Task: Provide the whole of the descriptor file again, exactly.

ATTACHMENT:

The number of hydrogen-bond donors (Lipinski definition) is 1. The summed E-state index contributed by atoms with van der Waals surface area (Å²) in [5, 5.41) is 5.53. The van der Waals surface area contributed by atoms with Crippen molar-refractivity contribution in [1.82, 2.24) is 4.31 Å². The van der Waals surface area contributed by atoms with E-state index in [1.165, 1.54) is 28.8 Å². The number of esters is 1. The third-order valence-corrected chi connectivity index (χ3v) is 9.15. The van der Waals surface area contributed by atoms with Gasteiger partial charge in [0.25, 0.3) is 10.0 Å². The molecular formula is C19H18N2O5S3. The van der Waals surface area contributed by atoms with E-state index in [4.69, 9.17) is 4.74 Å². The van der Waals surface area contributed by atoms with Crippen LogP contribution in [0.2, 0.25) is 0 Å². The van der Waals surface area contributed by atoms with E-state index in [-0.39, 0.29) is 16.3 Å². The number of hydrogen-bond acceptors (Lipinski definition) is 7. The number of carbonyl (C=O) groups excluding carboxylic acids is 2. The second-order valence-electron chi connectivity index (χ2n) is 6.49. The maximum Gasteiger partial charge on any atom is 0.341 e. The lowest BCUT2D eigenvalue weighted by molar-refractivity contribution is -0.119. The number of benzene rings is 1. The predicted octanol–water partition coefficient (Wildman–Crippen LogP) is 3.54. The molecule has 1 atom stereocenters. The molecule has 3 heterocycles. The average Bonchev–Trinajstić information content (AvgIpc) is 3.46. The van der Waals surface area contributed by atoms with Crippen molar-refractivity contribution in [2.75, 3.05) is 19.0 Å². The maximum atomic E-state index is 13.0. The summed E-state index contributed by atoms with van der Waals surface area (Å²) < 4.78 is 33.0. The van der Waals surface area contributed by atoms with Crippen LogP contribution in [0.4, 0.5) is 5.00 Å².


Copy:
The number of hydrogen-bond donors (Lipinski definition) is 1. The summed E-state index contributed by atoms with van der Waals surface area (Å²) in [5, 5.41) is 5.53. The van der Waals surface area contributed by atoms with Crippen molar-refractivity contribution in [1.82, 2.24) is 4.31 Å². The van der Waals surface area contributed by atoms with E-state index in [1.165, 1.54) is 28.8 Å². The number of esters is 1. The third-order valence-corrected chi connectivity index (χ3v) is 9.15. The van der Waals surface area contributed by atoms with Gasteiger partial charge in [0.25, 0.3) is 10.0 Å². The molecular formula is C19H18N2O5S3. The van der Waals surface area contributed by atoms with E-state index in [4.69, 9.17) is 4.74 Å². The van der Waals surface area contributed by atoms with Crippen LogP contribution in [0.2, 0.25) is 0 Å². The van der Waals surface area contributed by atoms with E-state index in [-0.39, 0.29) is 16.3 Å². The number of hydrogen-bond acceptors (Lipinski definition) is 7. The number of carbonyl (C=O) groups excluding carboxylic acids is 2. The second-order valence-electron chi connectivity index (χ2n) is 6.49. The maximum Gasteiger partial charge on any atom is 0.341 e. The lowest BCUT2D eigenvalue weighted by molar-refractivity contribution is -0.119. The number of benzene rings is 1. The predicted octanol–water partition coefficient (Wildman–Crippen LogP) is 3.54. The molecule has 1 atom stereocenters. The molecule has 3 heterocycles. The average Bonchev–Trinajstić information content (AvgIpc) is 3.46. The van der Waals surface area contributed by atoms with Crippen molar-refractivity contribution in [2.75, 3.05) is 19.0 Å². The maximum atomic E-state index is 13.0. The summed E-state index contributed by atoms with van der Waals surface area (Å²) < 4.78 is 33.0. The van der Waals surface area contributed by atoms with Crippen LogP contribution in [0.4, 0.5) is 5.00 Å².